Can more responsible fishing and aquaculture feed the world?
The UN estimates the global human population will reach 10.9 billion by the end of this century. “So the big question is: How are we going to feed so many people?” Chris Ninnes, CEO of the Netherlands and UK-based Aquaculture Stewardship Council (ASC), which oversees independent certification of farmed seafood products that pass environmental, social and labour standards, said to Mongabay.
Aquatic foods, both farmed and fished, will be critical to feeding the growing human population, according to Barange. They’re much more efficient “at transferring feed to flesh” than land-based animal protein production, he said. For instance, to produce 1 kilogram (2.2 pounds) of beef takes between 5 and 12 kg (11-26.5 lbs) of feed, whereas 1 kg of Atlantic salmon requires just 1.1 kg (2.4 lbs) of feed. Aquatic animals produce fewer greenhouse gases too, Barange said.
On the aquaculture side, production needs to increase by 35-40 per cent by 2030 to “to satisfy the gap in global demand for aquatic foods,” according to the report. But we must do it sustainably, otherwise the oceans won’t remain productive and the extra pressure on our land-based food systems “will be very detrimental to our environment overall,” Barange said.
The ASC’s standards align with seven of the 10 targets of SDG 14, whose goal is to “conserve and sustainably use the oceans, seas and marine resources for sustainable development.” The SOFIA report is “incredibly valuable” for the aquaculture sector, and as a reference for the ASC’s work, Ninnes said.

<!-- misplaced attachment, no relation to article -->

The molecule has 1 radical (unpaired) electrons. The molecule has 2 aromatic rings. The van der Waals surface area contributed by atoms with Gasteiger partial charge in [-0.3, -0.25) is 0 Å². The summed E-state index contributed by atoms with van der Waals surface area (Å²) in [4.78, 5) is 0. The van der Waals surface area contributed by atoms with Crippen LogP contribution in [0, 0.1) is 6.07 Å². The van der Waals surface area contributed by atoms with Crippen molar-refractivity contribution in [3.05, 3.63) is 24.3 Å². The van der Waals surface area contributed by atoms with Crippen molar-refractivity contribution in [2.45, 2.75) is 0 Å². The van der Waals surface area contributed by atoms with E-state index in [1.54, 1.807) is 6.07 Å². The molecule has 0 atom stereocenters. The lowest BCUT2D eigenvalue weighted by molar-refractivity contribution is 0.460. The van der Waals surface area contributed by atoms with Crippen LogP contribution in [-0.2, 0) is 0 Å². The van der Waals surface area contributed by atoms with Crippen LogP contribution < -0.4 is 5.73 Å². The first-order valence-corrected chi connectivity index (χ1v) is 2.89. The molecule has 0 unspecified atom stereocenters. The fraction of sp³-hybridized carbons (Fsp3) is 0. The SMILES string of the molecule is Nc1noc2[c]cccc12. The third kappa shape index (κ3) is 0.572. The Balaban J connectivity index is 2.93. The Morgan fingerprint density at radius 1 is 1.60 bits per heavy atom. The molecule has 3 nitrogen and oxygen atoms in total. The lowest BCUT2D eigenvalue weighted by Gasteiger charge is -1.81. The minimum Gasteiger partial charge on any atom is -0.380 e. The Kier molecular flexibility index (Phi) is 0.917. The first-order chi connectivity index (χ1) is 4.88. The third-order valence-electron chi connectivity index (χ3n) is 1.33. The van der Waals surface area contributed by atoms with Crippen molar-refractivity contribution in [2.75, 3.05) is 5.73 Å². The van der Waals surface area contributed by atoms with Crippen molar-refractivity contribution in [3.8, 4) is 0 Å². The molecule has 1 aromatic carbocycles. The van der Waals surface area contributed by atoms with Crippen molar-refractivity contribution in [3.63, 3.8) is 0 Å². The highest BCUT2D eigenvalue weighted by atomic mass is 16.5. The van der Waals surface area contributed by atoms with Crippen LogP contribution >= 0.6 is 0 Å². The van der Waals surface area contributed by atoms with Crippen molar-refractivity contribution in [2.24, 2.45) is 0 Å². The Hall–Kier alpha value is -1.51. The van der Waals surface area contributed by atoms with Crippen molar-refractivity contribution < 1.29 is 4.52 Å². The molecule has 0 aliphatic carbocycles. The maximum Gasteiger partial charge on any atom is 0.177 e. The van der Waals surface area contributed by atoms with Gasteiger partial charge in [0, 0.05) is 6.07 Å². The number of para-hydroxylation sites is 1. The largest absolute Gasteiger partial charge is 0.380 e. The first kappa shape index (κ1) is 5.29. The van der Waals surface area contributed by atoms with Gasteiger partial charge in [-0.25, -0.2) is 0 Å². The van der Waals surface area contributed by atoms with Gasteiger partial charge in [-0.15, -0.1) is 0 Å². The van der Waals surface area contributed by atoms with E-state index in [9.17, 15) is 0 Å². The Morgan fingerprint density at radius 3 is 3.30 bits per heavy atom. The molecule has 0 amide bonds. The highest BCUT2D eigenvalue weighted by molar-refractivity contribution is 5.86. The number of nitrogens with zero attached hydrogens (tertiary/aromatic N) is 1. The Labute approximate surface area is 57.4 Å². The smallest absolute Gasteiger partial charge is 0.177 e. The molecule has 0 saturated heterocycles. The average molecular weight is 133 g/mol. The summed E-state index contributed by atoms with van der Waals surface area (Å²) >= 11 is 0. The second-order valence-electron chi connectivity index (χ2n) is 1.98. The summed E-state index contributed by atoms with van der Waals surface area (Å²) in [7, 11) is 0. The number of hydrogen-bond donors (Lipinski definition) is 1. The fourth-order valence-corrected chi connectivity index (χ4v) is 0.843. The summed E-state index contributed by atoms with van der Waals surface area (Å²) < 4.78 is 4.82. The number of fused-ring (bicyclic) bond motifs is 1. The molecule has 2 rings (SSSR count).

However, there are “plenty of things that we haven’t done well” over the five decades during which aquaculture has been our fastest-growing food production system, according to Barange.
Research illustrating how unsustainably practised aquaculture can be detrimental to ecosystems is wide-ranging: Fish farms often pollute aquatic systems with uneaten feed, fish waste and antibiotics, and escaping fish can weaken wild gene pools and introduce disease to wild stocks. And shrimp farming is notorious for destroying mangroves and salt marshes.
Sheila Heymans, executive director of the Belgium-based marine science policy think tank the European Marine Board, says aquaculture currently is a non-starter in terms of sustainability. “Feeding fish to fish is truly unsustainable,” Heymans told Mongabay, referring to the common practice of feeding wild-caught fish to farmed fish. “Until we get that sorted, we will not be going forward with sustainable aquaculture.”
Governance and policy reforms top the SOFIA report’s list of fixes required for aquaculture to become sustainable and expand. Other key areas for transformative action are: innovative financing, reducing dependence on wild fishmeal in aquaculture feed; better biosecurity and disease control; using digital technologies to streamline stock management; repurposing, reusing, recycling and valorizing waste products; and genetically improving fish for faster growth and resistance to climate change and disease.
Companies and research facilities are already innovating production, feed and digitisation. For instance, Aquabyte combines artificial intelligence and photography tech with fish welfare, aiming to give farmers the under-surface data they need to reduce food use, pollution and negative ecosystem impacts while growing heavier fish. People are experimenting with algae, grains, and even insects and bacteria as alternatives to fishmeal-based feeds. And the Green Aquaculture Intensification in Europe project has developed a way to turn fish-farm waste into biofertilisers and pet feed.